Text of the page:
by Nevine El-Aref , Wednesday 24 Apr 2013
An Egyptian Excavation mission from the Ministry of State for Antiquities (MSA) uncovered on Thursday a complete industrial area that can be dated to the Graeco-Roman era.
The discovery was found during routine excavation work at the archaeological site of Tell Abu-Seifi, located east of the Suez Canal and south of Qantara East.
The industrial area includes of a number of workshops for clay and bronze statues, vessels, pots and pans as well as a collection of administrative buildings, store galleries and a whole residential area for labours. Amphora, imported from south of Italy, was also unearthed.
"It is a very important discovery that highlights Egypt’s economical and commercial relation with its neighbouring countries on the Mediterranean Sea," MSA Minister Mohamed Ibrahim told Ahram Online. He added that it also gives a complete idea of the Egyptian labours’ daily life.
For his part, Mohamed Abdel Maqsoud, supervisor of the excavation mission, pointed out that among the newly discovered objects is a very important Roman engraving that provides detailed information on the military importance of Tell Abu-Seifi and the army divisions in this area.
Tell Abu-Seifi is one of the most important historical military sites of Egypt on the Al-Bilozi Nile branch, where three Ptolemaic and Roman military castles are located.
The archaeological site of Tell Abu-Seifi is found on Egypt’s eastern gate, where a great military group was once located, Abdel Maqsoud told Ahram Online in a telephone interview.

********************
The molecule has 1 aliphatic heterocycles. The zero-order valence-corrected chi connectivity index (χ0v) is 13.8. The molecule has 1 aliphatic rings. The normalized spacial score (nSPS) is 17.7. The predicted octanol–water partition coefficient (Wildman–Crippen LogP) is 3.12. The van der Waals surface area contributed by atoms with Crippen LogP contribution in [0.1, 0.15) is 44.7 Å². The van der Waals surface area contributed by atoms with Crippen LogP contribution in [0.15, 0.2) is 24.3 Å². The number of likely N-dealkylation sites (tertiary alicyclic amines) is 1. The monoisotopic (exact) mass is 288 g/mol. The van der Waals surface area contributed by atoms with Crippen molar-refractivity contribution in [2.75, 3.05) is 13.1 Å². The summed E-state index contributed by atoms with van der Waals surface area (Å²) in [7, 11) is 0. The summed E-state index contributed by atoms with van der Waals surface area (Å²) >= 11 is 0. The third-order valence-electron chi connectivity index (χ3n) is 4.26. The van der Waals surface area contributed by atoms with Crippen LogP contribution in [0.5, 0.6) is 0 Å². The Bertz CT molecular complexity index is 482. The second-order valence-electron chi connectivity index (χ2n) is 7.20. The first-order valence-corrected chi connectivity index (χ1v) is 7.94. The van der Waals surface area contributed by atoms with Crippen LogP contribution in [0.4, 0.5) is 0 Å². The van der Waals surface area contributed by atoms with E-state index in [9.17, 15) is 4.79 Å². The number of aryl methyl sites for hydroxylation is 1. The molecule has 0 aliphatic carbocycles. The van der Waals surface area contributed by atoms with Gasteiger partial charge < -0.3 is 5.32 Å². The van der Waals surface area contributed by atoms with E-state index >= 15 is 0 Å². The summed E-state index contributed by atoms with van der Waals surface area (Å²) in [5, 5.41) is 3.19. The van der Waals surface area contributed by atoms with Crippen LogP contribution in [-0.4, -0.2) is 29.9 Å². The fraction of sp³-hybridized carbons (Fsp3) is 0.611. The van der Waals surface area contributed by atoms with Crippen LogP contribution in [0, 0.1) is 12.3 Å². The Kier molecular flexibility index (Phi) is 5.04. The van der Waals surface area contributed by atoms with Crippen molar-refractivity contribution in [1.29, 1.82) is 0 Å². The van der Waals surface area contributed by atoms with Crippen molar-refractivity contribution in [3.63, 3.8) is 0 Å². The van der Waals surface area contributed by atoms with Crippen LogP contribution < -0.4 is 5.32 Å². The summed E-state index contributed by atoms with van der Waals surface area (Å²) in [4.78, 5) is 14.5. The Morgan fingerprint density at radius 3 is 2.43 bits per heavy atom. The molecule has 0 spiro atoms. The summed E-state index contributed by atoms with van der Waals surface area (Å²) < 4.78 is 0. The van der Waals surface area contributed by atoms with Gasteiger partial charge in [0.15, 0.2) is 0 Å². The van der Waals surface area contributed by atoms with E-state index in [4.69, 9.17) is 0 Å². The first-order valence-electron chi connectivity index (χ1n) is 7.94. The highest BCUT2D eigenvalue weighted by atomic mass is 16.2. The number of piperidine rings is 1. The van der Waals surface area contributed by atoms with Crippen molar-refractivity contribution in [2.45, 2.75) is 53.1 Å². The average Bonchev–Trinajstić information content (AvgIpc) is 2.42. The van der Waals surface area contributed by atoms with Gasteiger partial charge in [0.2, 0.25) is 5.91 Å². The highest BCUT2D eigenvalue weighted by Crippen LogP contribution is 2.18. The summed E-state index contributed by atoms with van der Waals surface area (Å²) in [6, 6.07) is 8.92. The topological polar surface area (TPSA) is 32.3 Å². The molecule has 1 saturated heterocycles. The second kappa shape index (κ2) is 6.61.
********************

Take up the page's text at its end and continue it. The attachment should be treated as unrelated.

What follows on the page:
The newly discovered engraving shows how and where soldiers were divided and distributed in different locations inside the castles, he explained.
A collection of bronze coins dated to the eras of King Ptolemy II and IV were also unearthed as well as terracotta (burned clay) statues of the god of war Bes.
This discovery came within the framework of routine excavations along the Belozi Nile branch, which is now non-existant, to discover the Horus Ancient Military Road once used by King Ahmose to expel the Hyksos.
Abdel Maqsoud pointed out that Egypt's MSA is applying a new training system for junior archaeologists and approximately 200 have joined the excavation mission to train them in excavations and restorations.
Until now, our mission has trained 600 archaeologists in five years, Abdel Maqsoud concluded.